Procter (20) leads the pack into the opening corner on an historic weekend Picture: TIM WHITTINGTON/RALLYCROSSWORLD.COM

Procter (20) leads the pack into the opening corner on an historic weekend Picture: TIM WHITTINGTON/RALLYCROSSWORLD.COM

The weekend started off in relatively inconspicuous fashion for Procter, as up against two dozen or so of the best drivers in the world, he negotiated the qualifying heats in unspectacular fashion to emerge from 15th before claiming a place in the all-important top ten. That meant he'd qualified for the ‘C’ Final, but more importantly on the front row of the grid to give him an excellent chance of progressing.

In the six-lap race, Kevin shot off the line in his 600bhp projectile, which accelerates faster than an F1 car, to snatch the lead on the opening corner. There he stayed and kept out of trouble to take an easy win which meant he went onto the back row of the ‘B’ Final. This time, the challenge was much tougher as with seven other cars, getting to the front would be difficult.

Difficult, but not impossible and aided by some shenanigans on the opening corner, Procter avoided the clashing cars to emerge in fourth place. He was up to second by lap two and was now in with a real chance of progressing which he did by bringing the Focus home in second place behind Russian Timor Timerzyanov (Citroën DS3). With the top two going onto the back row of the ‘A’ Final, Kevin found himself in his first ever major final which was a feat in itself.

Procter knew he’d need to drive out of his skin to get through the field and would need a big slice of luck if he was to challenge for a podium. Somehow, he managed both. The cars blasted off the line in a cloud of dust and once it had cleared, Liam Doran’s Citroen DS3 was going no further with broken steering on turn one after a clash with series leader Jerome Grosset-Janin’s Renault Clio.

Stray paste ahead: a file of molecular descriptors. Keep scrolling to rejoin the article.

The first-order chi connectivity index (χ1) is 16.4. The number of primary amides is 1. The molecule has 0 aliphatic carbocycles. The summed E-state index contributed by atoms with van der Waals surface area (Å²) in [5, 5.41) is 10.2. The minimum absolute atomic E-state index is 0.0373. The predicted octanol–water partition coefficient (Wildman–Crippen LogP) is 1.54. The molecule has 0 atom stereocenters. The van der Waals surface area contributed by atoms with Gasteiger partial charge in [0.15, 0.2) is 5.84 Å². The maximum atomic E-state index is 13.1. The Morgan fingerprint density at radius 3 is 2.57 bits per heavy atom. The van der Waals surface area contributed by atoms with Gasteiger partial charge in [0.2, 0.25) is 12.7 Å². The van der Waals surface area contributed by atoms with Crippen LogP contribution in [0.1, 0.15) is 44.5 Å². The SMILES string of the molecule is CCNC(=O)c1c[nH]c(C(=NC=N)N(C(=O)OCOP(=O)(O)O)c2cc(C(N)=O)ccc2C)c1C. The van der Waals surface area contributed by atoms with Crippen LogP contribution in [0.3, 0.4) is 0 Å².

Kevin had somehow skirted past the carnage and by the end of lap one was remarkably up to third place which soon became second. Local hero Davy Jeanney was in front but then inexplicably, his Citroen C4 ground to a halt which left Procter in the lead. The impressive contingent of Union Flags in the crowd went wild as surely, he couldn’t pull this off, could he?

Next came the joker lap where the Brit relinquished his lead to the Citroen Xsara WRC of Marc Laboulle but knowing the Frenchman still had that to do, Procter fought to keep the rest of the field at bay including the menacing Norwegian Alexander Hvaal in his Citroen C4. Laboulle jokered on the penultimate lap and as they emerged, the Procter grabbed the lead and with it the advantage as they headed for the chequered flag.

Kevin with the winner’s trophy Picture: TIM WHITTINGTON/RALLYCROSSWORLD.COM

Kevin with the winner’s trophy Picture: TIM WHITTINGTON/RALLYCROSSWORLD.COM

To the roars of the crowd, Procter had done it and pulled off one of the most magnificent achievements in rallycross history. He’d beaten the best in the world, and he’d done it the hard way. Only twice before in the history of the ERC, which began in 1973, had the feat been accomplished as Procter become only the third driver to do it, and the first since Richard Hutton in 1994.

The Procter party that night was as impressive as the victory and the team celebrated long into the night, so much so they missed the prizegiving! The ‘C-B-A’ hasn’t been done since and isn’t likely to be but it’s something that Procter and his dedicated team will never forget. And no one deserves it more.

  • Thanks to Tim Whittington for his help with this feature.